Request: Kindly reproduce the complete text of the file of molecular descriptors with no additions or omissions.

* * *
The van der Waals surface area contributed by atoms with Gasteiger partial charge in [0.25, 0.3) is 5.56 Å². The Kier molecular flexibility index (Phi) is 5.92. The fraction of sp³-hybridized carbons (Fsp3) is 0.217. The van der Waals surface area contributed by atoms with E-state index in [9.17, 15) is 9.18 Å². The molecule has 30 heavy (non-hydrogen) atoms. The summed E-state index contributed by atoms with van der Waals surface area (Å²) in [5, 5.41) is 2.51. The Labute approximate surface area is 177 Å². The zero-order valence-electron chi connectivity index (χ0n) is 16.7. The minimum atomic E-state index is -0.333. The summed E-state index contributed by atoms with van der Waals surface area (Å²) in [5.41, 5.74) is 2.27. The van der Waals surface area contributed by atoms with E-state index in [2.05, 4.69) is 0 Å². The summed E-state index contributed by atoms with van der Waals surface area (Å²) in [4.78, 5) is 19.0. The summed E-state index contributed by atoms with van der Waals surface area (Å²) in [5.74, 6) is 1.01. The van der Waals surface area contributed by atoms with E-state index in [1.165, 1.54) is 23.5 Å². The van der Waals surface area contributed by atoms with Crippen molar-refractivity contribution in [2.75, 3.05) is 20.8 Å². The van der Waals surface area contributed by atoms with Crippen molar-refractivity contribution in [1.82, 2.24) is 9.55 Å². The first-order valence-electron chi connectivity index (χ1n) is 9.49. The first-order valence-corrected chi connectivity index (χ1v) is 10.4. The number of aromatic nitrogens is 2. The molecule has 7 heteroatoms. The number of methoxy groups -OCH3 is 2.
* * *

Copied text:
The van der Waals surface area contributed by atoms with Gasteiger partial charge in [0.25, 0.3) is 5.56 Å². The Kier molecular flexibility index (Phi) is 5.92. The fraction of sp³-hybridized carbons (Fsp3) is 0.217. The van der Waals surface area contributed by atoms with E-state index in [9.17, 15) is 9.18 Å². The molecule has 30 heavy (non-hydrogen) atoms. The summed E-state index contributed by atoms with van der Waals surface area (Å²) in [5, 5.41) is 2.51. The Labute approximate surface area is 177 Å². The zero-order valence-electron chi connectivity index (χ0n) is 16.7. The minimum atomic E-state index is -0.333. The summed E-state index contributed by atoms with van der Waals surface area (Å²) in [5.41, 5.74) is 2.27. The van der Waals surface area contributed by atoms with E-state index in [2.05, 4.69) is 0 Å². The summed E-state index contributed by atoms with van der Waals surface area (Å²) in [4.78, 5) is 19.0. The summed E-state index contributed by atoms with van der Waals surface area (Å²) in [5.74, 6) is 1.01. The van der Waals surface area contributed by atoms with E-state index in [1.165, 1.54) is 23.5 Å². The van der Waals surface area contributed by atoms with Crippen molar-refractivity contribution in [2.75, 3.05) is 20.8 Å². The van der Waals surface area contributed by atoms with Crippen molar-refractivity contribution in [1.82, 2.24) is 9.55 Å². The first-order valence-electron chi connectivity index (χ1n) is 9.49. The first-order valence-corrected chi connectivity index (χ1v) is 10.4. The number of aromatic nitrogens is 2. The molecule has 7 heteroatoms. The number of methoxy groups -OCH3 is 2.